The complex links between so-called alternative medicine (SCAM) and the pandemic have been a regular subject on this blog. Here is more:
This study investigated if people’s response to the official recommendations during the COVID-19 pandemic is associated with conspiracy beliefs related to COVID-19, a distrust in the sources providing information on COVID-19, and an endorsement of SCAM.
The sample consisted of 1325 Finnish adults who filled out an online survey advertised on Facebook. Structural regression analysis was used to investigate whether:
1) conspiracy beliefs, a distrust in information sources, and endorsement of SCAM predict people’s response to the non-pharmaceutical interventions (NPIs) implemented by the government during the COVID-19 pandemic,
2) conspiracy beliefs, a distrust in information sources, and endorsement of CAM are related to people’s willingness to take a COVID-19 vaccine.
The results indicate that individuals with more conspiracy beliefs and lower trust in information sources were less likely to have a positive response to the NPIs. Individuals with less trust in information sources and more endorsement of SCAM were more unwilling to take a COVID-19 vaccine. Distrust in information sources was the strongest and most consistent predictor in all models. In addition, the analyses revealed that some of the people who respond negatively to the NPIs also have a lower likelihood to take the vaccine. This association was partly related to lower trust in information sources.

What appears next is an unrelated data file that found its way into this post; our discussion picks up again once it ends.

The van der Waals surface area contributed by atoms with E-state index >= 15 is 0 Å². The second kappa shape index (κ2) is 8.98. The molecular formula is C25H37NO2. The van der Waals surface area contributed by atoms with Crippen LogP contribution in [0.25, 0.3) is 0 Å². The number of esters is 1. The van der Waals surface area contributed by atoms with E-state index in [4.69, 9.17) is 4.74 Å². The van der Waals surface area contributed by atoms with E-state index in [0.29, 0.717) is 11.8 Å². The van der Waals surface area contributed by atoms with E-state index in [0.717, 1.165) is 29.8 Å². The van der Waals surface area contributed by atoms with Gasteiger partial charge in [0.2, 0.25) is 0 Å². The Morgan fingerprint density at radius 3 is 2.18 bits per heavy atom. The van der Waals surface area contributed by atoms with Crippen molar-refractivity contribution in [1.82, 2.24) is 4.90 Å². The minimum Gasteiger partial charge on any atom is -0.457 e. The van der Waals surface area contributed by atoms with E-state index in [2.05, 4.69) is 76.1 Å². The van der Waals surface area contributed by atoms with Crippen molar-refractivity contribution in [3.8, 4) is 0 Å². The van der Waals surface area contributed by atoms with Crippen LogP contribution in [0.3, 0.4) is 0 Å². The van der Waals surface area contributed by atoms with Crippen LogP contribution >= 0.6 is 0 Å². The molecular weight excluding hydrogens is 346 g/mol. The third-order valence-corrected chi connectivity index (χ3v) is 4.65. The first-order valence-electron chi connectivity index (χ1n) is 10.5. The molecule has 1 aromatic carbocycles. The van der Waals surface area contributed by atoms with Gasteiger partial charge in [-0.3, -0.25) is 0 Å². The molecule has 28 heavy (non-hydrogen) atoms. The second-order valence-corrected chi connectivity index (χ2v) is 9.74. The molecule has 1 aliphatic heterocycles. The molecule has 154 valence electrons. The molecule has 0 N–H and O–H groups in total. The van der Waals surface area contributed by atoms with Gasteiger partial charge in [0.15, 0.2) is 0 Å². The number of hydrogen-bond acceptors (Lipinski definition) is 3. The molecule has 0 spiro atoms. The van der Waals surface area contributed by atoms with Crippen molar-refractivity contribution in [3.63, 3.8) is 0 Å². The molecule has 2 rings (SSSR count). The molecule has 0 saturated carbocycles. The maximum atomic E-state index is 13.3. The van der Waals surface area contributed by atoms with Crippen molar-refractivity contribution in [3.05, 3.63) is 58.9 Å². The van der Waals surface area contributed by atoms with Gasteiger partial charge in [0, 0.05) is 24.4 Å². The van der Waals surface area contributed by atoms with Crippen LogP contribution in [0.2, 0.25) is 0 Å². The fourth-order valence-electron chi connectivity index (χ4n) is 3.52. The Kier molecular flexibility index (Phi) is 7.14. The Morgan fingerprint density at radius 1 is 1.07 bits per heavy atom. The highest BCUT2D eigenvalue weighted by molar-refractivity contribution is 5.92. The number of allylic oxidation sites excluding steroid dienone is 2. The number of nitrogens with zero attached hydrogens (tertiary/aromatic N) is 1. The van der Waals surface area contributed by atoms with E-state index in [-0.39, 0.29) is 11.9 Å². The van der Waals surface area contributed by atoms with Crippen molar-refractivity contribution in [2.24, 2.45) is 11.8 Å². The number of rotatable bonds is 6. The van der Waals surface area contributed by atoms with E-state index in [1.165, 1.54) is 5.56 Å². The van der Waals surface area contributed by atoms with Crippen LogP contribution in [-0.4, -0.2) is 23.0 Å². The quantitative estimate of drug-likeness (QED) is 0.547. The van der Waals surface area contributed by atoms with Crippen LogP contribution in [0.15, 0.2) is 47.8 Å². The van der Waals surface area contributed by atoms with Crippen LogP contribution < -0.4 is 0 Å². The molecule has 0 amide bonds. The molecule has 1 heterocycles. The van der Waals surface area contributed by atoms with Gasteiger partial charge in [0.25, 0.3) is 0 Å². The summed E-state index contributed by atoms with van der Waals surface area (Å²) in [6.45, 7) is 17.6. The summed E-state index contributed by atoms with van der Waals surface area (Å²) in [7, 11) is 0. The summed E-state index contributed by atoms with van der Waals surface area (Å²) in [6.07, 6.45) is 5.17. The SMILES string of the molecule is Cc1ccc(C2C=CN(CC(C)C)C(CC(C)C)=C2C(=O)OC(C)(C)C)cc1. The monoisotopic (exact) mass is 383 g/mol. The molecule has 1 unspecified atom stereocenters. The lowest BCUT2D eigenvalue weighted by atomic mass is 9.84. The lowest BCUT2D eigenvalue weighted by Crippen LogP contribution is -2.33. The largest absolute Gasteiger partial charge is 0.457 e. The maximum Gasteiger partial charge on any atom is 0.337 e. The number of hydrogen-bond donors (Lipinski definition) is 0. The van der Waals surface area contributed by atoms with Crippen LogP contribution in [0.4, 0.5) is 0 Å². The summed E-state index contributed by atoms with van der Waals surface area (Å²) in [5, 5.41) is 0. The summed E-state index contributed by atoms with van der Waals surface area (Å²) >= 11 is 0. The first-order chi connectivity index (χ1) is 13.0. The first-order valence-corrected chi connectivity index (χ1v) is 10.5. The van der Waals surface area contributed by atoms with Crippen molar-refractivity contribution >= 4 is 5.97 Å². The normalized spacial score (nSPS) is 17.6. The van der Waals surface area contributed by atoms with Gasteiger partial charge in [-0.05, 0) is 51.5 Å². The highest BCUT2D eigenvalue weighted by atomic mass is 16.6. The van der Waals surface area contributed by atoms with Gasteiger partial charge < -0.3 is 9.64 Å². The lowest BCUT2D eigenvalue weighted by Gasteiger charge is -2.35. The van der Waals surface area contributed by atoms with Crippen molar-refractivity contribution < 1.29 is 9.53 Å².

The authors concluded that distrusting the establishment to provide accurate information, believing in conspiracy theories, and endorsing treatments and substances that are not part of conventional medicine, are all associated with a more negative response to the official guidelines during COVID-19. How people respond to the guidelines, however, is more strongly and consistently related to the degree of trust they feel in the information sources than to their tendency to hold conspiracy beliefs or endorse CAM. These findings highlight the need for governments and health authorities to create communication strategies that build public trust.
I also believe that these findings highlight the urgent need for improvements in education. In my view, it should start at school and continue into adult life. It should focus on a better understanding of science and – crucially – on the ability to differentiate facts from fiction and conspiracies.